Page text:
By early 2017 she was training full time, aiming at the Tokyo Olympics, which were scheduled for 2020. That summer, she finished second at the U.S. Championships, which qualified her to compete in the 2020 U.S. Olympic Trials.
All was going well until Fall 2018, when she felt discomfort and weakness in her arm. An MRI revealed degenerative disc disease in her neck, which was pinching her spinal cord, caused in part by the wear-and-tear of a lifetime of diving. She was told that whether she continued diving or not, she needed the surgery to be able to do everyday activities, and that if she didn’t, a minor car accident or fall down the stairs would have been very dangerous.
She underwent the fusion surgery on Dec. 26, 2018 and spend six weeks in a neck brace.
In March of 2019, she was cleared to dive off a 1-meter board. It was “kind of scary and nerve wracking to go headfirst into the pool at first,” she said. “It took a while to get comfortable again and not be so stiff. There was a lot to work through, so it took me a full year to get back on 10-meter.”
In February 2020, she won a meet in Orlando, and she finished third a month later in San Antonio.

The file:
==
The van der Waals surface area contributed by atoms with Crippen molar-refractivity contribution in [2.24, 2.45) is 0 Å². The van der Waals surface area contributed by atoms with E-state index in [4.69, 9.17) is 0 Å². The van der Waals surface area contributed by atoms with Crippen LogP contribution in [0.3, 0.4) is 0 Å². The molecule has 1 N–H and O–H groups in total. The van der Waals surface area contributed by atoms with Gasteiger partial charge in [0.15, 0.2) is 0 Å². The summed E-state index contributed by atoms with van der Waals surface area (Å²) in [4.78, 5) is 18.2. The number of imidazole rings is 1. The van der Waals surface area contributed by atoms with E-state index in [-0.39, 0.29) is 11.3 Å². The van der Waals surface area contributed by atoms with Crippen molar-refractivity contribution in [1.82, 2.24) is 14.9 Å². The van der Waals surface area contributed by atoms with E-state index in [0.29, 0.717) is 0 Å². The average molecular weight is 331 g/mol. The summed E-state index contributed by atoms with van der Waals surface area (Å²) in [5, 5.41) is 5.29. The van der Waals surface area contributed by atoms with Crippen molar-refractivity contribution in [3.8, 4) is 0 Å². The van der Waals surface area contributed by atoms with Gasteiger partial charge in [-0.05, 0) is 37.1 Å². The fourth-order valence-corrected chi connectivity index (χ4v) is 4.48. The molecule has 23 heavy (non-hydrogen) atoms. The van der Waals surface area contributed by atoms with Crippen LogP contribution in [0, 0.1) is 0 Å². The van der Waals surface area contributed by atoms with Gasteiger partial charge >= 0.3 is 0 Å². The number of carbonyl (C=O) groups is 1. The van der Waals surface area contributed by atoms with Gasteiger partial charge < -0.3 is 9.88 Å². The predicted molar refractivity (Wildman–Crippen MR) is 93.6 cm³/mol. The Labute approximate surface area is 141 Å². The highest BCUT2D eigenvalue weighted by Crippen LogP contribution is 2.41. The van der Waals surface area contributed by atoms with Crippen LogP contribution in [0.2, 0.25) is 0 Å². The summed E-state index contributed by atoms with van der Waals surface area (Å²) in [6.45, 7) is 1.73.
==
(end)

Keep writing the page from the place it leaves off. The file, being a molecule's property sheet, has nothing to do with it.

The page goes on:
Then COVID-19 hit and most aquatic centers closed their doors, including those at Texas A&M and the University of Houston, where Wilkinson had trained. She struggled to find a 10-meter training site. She worked out on springboard, and occasionally on a 5-meter platform. But she did not have access to a 10-meter platform until this week in Coral Springs, and she used the meet for training, competing in only four of five dives in the preliminary round.
The postponement of the Tokyo Olympics from July 2020 to 2021 was a blessing in a way, she said, because it has allowed her to get fully healthy.
“It’s really nice to be in Coral Springs because there’s a full set of platforms, so I got to go off 7-meter, 10-meter, so I’m excited to feel like I’m getting back into it again,” she said. “It’s been an interesting road. This week has been important for me to get some impacts off the top and be in a meet atmosphere again. It was fun to be nervous and excited again and remember how to compete.”
“I just feel like it’s a gift to be able to do it again. It’s been a really cool adventure. I know I only have so much time to do it before I have to hang up that suit.”
Wilkinson, with the help of her husband, has been able to juggle diving and parenting. Arella and Zoe are 9, Zadok is 7 and Dakaia is 5. They are her biggest cheerleaders. She says the decision to make a comeback has proven to her that mothers’ dreams do not have to be deferred.
“When I first became a Mom, it felt like you have to put your dreams down and be a Mom, like your stuff is over and you just live for your kids,” Wilkinson said. “And I think that’s so messed up now that I’m doing this. I can go after my dreams and my kids can be part of that with me. I want to encourage other moms who might be on that same train of thought, no, don’t exclude your stuff from your life. Let your kids watch you go through the ups and downs. Don’t just tell them how to handle struggles, show them.”